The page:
First-time in Kochi: My Intro To India
Kochi, the city where I spent my first few days during the Kerala Blog Express Season 4, was my initiation to India. The movies that were set in this country and the stories I have heard of this place somehow provided me with a picture of what was to come, something that would overwhelm my sensation.
However, learning from my past travels, I made every ounce of effort to throw the usual expectations out the window and tried to see India with fresh eyes. And so there I was, caught by surprise every step of the way.
Kochi played a pivotal role in introducing me to the beauty of the Indian state of Kerala; only that it was just a chunk on the surface because more breathtaking faces of the country were revealed as we delved deeper into the region. First, let us get to know more about Kochi or Cochin, as it is sometimes called (you will find some signage using either names interchangeably), where our Kerala Blog Express adventure began.
What to see in Kochi? Here are some places where you can start.
Cochin International Airport
It was a few hours before midnight when we touched down at the Cochin International Airport, which connects Kochi with other cities in India, as well as to other countries like Malaysia, Singapore and more destinations. It is the gateway to Kochi and dubbed as the first fully solar-powered airport in the world, something that Kerala is proud of and one that is worth emulating.
I applied for an e-visa, which I was able to obtain within 24 hours after I lodged my application online. I went through immigration at the airport for my biometrics, and it was done so quickly.
Outside the airport, we were greeted with flowers and a warm welcome from the crew. But it was not just the hospitality that was warm. The temperature and the humidity were also quite high, despite the fact that I came from a tropical country where the sun shines all year round (except during monsoon and typhoons.) On the other hand, it was somehow comforting, knowing it won’t be a big adjustment from where I came from.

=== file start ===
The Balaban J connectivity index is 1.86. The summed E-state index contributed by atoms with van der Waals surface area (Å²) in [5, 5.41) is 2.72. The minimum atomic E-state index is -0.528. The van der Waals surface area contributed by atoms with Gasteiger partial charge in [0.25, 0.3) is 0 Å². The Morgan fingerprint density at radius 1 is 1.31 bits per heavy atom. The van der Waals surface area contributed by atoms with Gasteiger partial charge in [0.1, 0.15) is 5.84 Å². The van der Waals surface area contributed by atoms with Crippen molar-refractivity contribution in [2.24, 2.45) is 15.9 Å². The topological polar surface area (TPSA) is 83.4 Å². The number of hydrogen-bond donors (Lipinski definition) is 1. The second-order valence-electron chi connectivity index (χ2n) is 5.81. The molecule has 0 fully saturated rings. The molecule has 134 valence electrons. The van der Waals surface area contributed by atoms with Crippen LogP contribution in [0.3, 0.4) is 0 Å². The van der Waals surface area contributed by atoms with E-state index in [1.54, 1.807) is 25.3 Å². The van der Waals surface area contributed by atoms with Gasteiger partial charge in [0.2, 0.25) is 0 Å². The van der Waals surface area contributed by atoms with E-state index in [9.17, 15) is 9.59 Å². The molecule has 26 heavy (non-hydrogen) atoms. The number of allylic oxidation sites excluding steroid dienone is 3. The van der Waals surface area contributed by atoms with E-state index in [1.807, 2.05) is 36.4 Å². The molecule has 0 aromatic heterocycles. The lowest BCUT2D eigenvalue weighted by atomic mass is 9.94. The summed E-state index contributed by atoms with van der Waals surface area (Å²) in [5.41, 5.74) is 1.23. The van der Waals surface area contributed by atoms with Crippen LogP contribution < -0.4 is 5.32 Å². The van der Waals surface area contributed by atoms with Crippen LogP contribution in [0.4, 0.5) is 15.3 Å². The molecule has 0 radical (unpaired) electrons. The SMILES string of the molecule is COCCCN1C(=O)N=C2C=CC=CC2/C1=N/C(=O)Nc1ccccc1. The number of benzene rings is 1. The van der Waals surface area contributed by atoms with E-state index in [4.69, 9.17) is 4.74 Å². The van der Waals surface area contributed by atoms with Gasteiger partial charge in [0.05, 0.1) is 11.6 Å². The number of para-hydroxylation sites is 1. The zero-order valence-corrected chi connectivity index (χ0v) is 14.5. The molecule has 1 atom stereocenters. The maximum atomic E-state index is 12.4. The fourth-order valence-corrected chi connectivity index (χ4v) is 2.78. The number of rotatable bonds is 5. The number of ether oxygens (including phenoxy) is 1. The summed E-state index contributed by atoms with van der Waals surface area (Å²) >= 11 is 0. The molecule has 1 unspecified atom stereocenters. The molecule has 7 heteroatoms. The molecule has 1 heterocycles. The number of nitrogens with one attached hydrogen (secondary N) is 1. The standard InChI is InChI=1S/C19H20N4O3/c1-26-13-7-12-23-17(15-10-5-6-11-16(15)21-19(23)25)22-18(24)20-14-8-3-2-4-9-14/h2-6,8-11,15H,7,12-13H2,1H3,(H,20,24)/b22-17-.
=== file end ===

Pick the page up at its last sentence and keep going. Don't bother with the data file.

One of the main destinations in Kochi is the Fort Kochi, which bespeaks of a rich history, as seen in the remnants of the Portuguese, Dutch and British influences found in the architecture of buildings within its vicinity. Kochi was once ruled by the Maharaja. As a significant spice trade center, it was attractive to foreign fleets.
There is so much to see around Fort Kochi, which is accessible through the Ernakulam Railway Station. You can tour Fort Kochi either on foot or by taking an auto rickshaw.
Kochi-Muziris Biennale 2016
Aspinwall House, the heritage structure built by English businessman John H. Aspinwall in 1867 in Fort Kochi, was the primary location of the Kochi-Muziris Biennale 2016, along with other venues. It is an international exhibition featuring contemporary art, utilizing the old factory buildings and wharfs and converting them into an art haven. The third edition of this exhibit ran from 12 December 2016 until 29 March 2017. We were fortunate to visit and experience the art installations at the Kochi-Muziris Biennale 2016.
Chinese Fishing Nets
Within a few distance from the Vasco Da Gama Square and the Nehru Park for Children are rows of Chinese fishing nets. In fact, these are common sights around Kerala, and they have become postcard figures of the state. They are called such because it was believed to be brought to Kerala by Chinese explorer Zheng He.